A-double Uperp = A + W-(Uperp).

    Hmm… right?

  6. Hmm… not so sure now about the identification of the two double perps in my comment above; looks like there may be some quantifier confusion here. So I should let it cook a little longer.

  7. Can’t you make a reduction to the standard fundamental theorem?

    No, because A-perp in W tensor U^* is very different from A-perp in W. For instance, as U grows, the former gets bigger, while the latter gets smaller.

  8. Thanks for all the replies so far!

    I’m beginning to think that there may not be a good answer. (Which means that I need to use specific information about my situation, rather than use a general result.) The only non-obvious true fact I can find is that ((A^{\perp})^{perp})^{\perp}=A^{\perp}.

    For example, I can’t even guess whether the set of A such that (A^{\perp})^{\perp}=A is closed or not.

  9. You could extend your original field k to the fraction field k(U). Perhaps more reasonably, you could do something closer to what Todd suggested. For every integer $d$, you could consider $A^\perp_d$ and $(A^\perp)^\perp_d$ defined to be the perps for the pairing
    $$
    V \times (W\otimes_k \text{Sym}^d(U)) \rightarrow \text{Sym}^{d+1}(U).
    $$
    For $d$ sufficiently large, $(A^\perp)^\perp_d$ should become $A+W^\perp$. Perhaps it is profitable to study the sequence of subspaces $(A^\perp)^\perp_d$.

    I realize this is off-topic, but this discussion reminds me of something that came up when I was a student. We used to discuss the problem of classifying elements of $U\otimes V \otimes W$ up to $\textbf{GL}(U)\times \textbf{GL}(V)\times \textbf{GL}(W)$ analogous to the (easy) classification of elements of $U\otimes V$ up to $\textbf{GL}(U) \times \textbf{GL}(V)$ (which are classified by the rank of the associated matrix determined by any bases of $U$ and $V$). There was a “folk theorem” that every projective variety could be “encoded” in a $\textbf{GL}(U)\times \textbf{GL}(V)\times \textbf{GL}(W)$-orbit for some $U$, $V$ and $W$.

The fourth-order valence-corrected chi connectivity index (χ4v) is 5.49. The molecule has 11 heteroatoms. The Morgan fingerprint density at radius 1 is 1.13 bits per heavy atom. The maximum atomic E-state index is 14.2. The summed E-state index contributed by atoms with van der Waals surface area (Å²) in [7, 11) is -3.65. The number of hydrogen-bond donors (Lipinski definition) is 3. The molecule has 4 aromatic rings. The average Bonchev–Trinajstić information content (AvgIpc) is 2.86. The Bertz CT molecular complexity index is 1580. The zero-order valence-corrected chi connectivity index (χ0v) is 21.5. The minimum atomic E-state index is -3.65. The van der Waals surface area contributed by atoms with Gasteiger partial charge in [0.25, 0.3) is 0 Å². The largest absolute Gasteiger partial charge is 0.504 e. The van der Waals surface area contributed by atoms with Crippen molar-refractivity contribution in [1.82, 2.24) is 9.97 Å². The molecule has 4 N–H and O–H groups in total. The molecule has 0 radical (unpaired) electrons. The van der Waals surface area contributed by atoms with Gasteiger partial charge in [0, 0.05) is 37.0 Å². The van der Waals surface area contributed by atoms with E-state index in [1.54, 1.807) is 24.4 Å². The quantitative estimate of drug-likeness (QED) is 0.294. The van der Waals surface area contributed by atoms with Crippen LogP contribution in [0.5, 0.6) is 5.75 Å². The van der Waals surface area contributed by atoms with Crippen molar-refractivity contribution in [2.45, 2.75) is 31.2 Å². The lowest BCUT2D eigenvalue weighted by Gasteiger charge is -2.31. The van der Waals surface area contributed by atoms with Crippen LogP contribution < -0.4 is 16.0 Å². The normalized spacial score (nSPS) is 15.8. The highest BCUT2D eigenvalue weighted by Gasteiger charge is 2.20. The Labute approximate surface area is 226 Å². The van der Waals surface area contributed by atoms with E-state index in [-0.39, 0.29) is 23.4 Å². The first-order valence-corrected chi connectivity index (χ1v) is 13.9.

One precise formulation would be a “natural” rule associating to every triple $(U,V,W)$ a vector space $T$ and a closed subscheme $Y$ of $\mathbb{P}(U\otimes V \otimes W) \times \mathbb{P}(T)$ such that every projective scheme $X$ is isomorphic to a fiber $Y_a$ for some $(U,V,W)$ and $a$ in $U\otimes V \otimes W$. Of course “natural” should at least mean the construction is $\textbf{GL}(U)\times \textbf{GL}(V) \times \textbf{GL}(W)$-equivariant. Something close is an easy exercise: every projective variety is isomorphic to the set of isotropic vectors for a symmetric bilinear pairing $V \times V \rightarrow U$. But I still do not know if the “folk theorem” is true. For instance, is every projective variety isomorphic to the rank $1$ locus of a matrix of linear forms?

  10. I realize it is really bad form to pose a question and then answer it yourself. But I realized the argument that shows every projective variety is isomorphic to one cut out by quadratic equations actually shows the other thing I asked: every variety is isomorphic to the rank 1 locus of a matrix of linear forms on a projective space.

    The point is that the image of the d-uple Veronese map is the rank 1 locus of a matrix of linear forms, at least over a characteristic 0 field. Simply consider the n+1 partial derivatives of a homogeneous polynomial of degree d in n+1 variables. Over the projective space of homogeneous degree d polynomials, partial differentiation gives a linear transformation from the n+1 dimensional vector space of 1st order linear differential operators